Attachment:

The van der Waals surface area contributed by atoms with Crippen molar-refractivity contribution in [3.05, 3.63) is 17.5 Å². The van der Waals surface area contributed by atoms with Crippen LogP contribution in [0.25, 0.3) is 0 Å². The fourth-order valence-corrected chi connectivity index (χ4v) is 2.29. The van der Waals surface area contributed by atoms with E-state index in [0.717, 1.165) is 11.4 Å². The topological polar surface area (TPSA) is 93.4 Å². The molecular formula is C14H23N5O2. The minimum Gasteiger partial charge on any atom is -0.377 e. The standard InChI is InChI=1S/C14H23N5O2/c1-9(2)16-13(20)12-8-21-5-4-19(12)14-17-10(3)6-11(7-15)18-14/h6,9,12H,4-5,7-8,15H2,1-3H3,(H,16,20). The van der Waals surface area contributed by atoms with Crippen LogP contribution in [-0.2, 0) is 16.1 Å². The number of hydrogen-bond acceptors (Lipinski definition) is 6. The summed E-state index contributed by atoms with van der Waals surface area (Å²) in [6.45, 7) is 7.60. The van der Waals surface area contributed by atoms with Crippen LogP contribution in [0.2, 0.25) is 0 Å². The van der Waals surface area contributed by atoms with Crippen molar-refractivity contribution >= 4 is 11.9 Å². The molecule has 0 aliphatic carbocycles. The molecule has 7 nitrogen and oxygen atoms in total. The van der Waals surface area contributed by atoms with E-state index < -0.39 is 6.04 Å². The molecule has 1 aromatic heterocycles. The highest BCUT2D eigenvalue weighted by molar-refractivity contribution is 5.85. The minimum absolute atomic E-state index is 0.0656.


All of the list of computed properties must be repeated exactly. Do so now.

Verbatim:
The van der Waals surface area contributed by atoms with Crippen molar-refractivity contribution in [3.05, 3.63) is 17.5 Å². The van der Waals surface area contributed by atoms with Crippen LogP contribution in [0.25, 0.3) is 0 Å². The fourth-order valence-corrected chi connectivity index (χ4v) is 2.29. The van der Waals surface area contributed by atoms with E-state index in [0.717, 1.165) is 11.4 Å². The topological polar surface area (TPSA) is 93.4 Å². The molecular formula is C14H23N5O2. The minimum Gasteiger partial charge on any atom is -0.377 e. The standard InChI is InChI=1S/C14H23N5O2/c1-9(2)16-13(20)12-8-21-5-4-19(12)14-17-10(3)6-11(7-15)18-14/h6,9,12H,4-5,7-8,15H2,1-3H3,(H,16,20). The van der Waals surface area contributed by atoms with Crippen LogP contribution in [-0.2, 0) is 16.1 Å². The number of hydrogen-bond acceptors (Lipinski definition) is 6. The summed E-state index contributed by atoms with van der Waals surface area (Å²) in [6.45, 7) is 7.60. The van der Waals surface area contributed by atoms with Crippen LogP contribution in [0.2, 0.25) is 0 Å². The van der Waals surface area contributed by atoms with Crippen molar-refractivity contribution >= 4 is 11.9 Å². The molecule has 0 aliphatic carbocycles. The molecule has 7 nitrogen and oxygen atoms in total. The van der Waals surface area contributed by atoms with E-state index < -0.39 is 6.04 Å². The molecule has 1 aromatic heterocycles. The highest BCUT2D eigenvalue weighted by molar-refractivity contribution is 5.85. The minimum absolute atomic E-state index is 0.0656.